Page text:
The advantage of utilizing complete surface and directional DVFs in motion modeling is visualized as an example case shown in Fig. 2, where the SurMod and the RoiMod are compared at the end of inspiration (Fig. 2(a), (b)) and at the end of expiration (Fig. 2(c), (d)). It is observed that the SurMod can produce more accurate The RoiMod and SurphaMod both failed in tracking the tumor motion in the ML direction (Fig. 3(a)), even though the simulated motion is relatively small (~3 mm in the ML direction). In contrast, the proposed SurMod is able to capture those subtle changes in the ML direction tracking than the RoiMod for both the tumor and the lung, especially in the apex of the lung (Fig. 2(a–d)-2).

Figure 2
figure 2

Tumor and lung tracking at the end of inspiration (a) and (b) and at the end of expiration (c) and (d) in one breathing cycle (Cycle 2) on the NCAT phantom. The zoom-in views (middle column) are extracted from the ROIs as labeled in (a).

Figure 3
figure 3

Tumor trajectories in the ML (a), AP (b), SI (c) directions, as well as the COM trajectories and COM differences (d) of the NCAT phantom.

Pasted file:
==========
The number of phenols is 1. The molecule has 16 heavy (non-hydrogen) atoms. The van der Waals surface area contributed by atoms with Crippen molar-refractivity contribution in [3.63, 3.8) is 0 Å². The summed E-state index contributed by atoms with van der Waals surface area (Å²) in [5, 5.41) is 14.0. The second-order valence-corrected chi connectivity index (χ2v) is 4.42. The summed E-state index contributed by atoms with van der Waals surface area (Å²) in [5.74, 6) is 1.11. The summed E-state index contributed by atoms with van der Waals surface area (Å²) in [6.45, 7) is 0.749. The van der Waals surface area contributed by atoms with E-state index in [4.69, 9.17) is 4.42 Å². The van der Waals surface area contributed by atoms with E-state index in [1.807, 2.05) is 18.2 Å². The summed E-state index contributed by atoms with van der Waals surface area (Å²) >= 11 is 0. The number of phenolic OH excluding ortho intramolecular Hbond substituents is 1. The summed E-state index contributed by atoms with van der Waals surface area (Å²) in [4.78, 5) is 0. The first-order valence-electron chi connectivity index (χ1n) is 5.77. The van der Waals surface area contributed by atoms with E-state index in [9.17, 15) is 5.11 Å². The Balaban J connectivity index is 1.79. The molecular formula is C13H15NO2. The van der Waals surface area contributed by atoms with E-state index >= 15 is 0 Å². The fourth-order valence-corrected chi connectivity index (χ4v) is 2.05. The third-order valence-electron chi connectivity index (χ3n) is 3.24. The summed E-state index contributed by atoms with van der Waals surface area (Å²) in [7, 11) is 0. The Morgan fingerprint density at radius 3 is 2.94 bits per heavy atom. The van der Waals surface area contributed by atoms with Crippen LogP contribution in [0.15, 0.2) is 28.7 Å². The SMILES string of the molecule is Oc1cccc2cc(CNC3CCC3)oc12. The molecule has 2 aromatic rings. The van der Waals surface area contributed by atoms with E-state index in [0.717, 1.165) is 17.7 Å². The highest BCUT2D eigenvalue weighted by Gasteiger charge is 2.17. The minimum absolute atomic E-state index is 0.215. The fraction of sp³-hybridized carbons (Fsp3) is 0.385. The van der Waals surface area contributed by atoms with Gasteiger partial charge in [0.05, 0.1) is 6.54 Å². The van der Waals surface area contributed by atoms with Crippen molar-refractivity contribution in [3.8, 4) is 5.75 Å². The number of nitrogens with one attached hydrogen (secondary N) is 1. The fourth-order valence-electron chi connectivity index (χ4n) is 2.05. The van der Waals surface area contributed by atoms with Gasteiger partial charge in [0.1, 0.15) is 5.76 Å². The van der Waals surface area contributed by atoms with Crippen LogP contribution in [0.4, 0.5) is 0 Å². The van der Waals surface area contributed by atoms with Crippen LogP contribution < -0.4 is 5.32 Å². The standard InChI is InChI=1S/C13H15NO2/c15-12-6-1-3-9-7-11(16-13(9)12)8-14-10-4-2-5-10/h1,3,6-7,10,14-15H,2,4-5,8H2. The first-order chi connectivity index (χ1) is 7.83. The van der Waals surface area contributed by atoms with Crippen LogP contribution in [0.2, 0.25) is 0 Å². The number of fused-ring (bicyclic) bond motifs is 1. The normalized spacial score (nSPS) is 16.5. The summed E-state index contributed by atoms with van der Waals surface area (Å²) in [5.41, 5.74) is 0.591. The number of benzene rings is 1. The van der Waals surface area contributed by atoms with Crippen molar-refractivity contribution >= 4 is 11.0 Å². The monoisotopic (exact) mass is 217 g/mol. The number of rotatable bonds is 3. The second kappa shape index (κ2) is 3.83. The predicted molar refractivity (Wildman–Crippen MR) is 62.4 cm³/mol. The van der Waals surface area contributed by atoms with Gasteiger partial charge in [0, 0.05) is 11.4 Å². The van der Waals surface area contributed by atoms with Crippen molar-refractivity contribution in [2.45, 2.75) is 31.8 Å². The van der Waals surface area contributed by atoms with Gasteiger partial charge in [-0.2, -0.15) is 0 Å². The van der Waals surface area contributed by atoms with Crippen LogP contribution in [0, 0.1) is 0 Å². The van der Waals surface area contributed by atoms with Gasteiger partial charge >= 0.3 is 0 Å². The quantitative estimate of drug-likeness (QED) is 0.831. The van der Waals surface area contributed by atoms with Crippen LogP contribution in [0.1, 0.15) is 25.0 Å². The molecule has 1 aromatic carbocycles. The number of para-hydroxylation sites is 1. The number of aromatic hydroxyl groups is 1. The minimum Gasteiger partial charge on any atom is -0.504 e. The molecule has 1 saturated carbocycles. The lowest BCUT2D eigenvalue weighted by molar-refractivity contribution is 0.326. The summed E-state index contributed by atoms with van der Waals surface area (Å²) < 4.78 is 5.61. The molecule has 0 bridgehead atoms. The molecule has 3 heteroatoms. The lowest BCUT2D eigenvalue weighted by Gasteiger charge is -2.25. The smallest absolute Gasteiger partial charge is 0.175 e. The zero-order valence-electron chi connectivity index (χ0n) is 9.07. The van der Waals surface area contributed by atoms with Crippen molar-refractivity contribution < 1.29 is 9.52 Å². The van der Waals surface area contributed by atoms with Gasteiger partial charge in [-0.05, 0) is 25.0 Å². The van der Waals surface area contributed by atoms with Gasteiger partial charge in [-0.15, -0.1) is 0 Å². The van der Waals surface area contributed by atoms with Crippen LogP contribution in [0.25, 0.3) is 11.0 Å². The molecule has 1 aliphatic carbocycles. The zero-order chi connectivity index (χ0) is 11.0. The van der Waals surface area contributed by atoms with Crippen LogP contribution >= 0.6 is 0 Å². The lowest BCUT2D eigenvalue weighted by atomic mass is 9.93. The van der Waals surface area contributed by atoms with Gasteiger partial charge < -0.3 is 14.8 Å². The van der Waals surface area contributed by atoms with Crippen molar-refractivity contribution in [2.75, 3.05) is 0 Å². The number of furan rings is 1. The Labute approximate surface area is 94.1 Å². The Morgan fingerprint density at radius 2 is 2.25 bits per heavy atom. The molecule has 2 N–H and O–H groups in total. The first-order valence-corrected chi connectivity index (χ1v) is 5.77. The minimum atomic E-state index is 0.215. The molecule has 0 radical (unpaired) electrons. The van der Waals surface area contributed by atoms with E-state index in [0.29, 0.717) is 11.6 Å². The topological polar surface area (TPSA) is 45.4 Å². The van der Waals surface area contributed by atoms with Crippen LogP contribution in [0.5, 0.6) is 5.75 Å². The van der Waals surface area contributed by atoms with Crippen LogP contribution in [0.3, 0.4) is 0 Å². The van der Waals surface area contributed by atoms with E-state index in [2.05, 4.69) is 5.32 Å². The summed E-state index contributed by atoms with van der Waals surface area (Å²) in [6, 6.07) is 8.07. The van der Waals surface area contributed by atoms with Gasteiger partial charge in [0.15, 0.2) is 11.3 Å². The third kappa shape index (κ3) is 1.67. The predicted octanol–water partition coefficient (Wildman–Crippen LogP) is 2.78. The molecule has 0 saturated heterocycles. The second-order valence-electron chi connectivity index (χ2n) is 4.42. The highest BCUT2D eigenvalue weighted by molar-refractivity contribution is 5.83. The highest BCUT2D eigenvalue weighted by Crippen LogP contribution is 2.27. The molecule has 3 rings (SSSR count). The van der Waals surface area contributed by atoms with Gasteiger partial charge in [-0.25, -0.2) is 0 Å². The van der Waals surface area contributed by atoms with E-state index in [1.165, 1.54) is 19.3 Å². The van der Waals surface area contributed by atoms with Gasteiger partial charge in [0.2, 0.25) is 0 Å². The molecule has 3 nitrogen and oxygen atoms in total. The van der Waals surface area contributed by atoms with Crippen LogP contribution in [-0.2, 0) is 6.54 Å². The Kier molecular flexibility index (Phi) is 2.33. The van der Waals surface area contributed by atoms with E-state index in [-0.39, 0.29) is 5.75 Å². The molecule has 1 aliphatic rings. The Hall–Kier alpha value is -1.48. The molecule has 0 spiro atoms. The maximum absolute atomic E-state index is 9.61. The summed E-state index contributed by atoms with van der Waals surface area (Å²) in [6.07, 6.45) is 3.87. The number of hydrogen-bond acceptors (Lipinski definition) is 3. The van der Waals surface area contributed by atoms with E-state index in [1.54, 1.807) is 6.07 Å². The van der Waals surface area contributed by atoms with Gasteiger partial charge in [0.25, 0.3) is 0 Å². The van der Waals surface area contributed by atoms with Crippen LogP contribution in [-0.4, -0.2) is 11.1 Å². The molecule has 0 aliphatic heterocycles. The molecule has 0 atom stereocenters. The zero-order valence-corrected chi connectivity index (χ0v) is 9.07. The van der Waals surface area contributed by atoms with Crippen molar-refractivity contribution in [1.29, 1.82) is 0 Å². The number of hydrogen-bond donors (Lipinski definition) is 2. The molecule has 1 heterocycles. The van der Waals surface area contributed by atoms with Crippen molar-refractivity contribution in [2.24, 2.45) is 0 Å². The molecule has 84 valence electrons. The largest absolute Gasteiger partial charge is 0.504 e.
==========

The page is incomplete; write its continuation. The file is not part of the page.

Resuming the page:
Figure 3 shows the intra-fraction and inter-fraction tracking comparisons in the ML, AP and SI directions as well as the COM trajectories and COM differences. The RoiMod and SurphaMod both fail in tracking the tumor motion in the ML direction (Fig. 3(a)), even though the simulated motion is relatively small (~3 mm in the ML direction). In contrast, the proposed SurMod is able to capture those subtle changes in the ML direction, and yields superior tracking accuracy in all directions (Fig. 3(a), (b), (c)). The largest COM errors are 4.1 mm, 5.3 mm and 1.3 mm for the RoiMod, SurphaMod, and the SurMod, respectively. The mean errors in the ML, AP, SI directions of the RoiMod are 1.2(±0.8) mm, 0.4(±0.3) mm, 1.7(±1.2) mm, respectively. The SurphaMod yields similar results with a mean error of 1.1(±0.8) mm, 0.4(±0.3) mm and 1.6(±1.4) mm. In comparison, the proposed SurMod achieves best tracking accuracy with a mean error of 0.4(±0.3) mm, 0.3(±0.2) mm and 0.5(±0.4) mm in the above three directions. In general, the SurMod decreases the mean COM error from 1.6(±1.2) mm and 1.7(±1.4) mm to 0.8(±0.4) mm in tumor tracking when compared with the RoiMod and SurphaMod.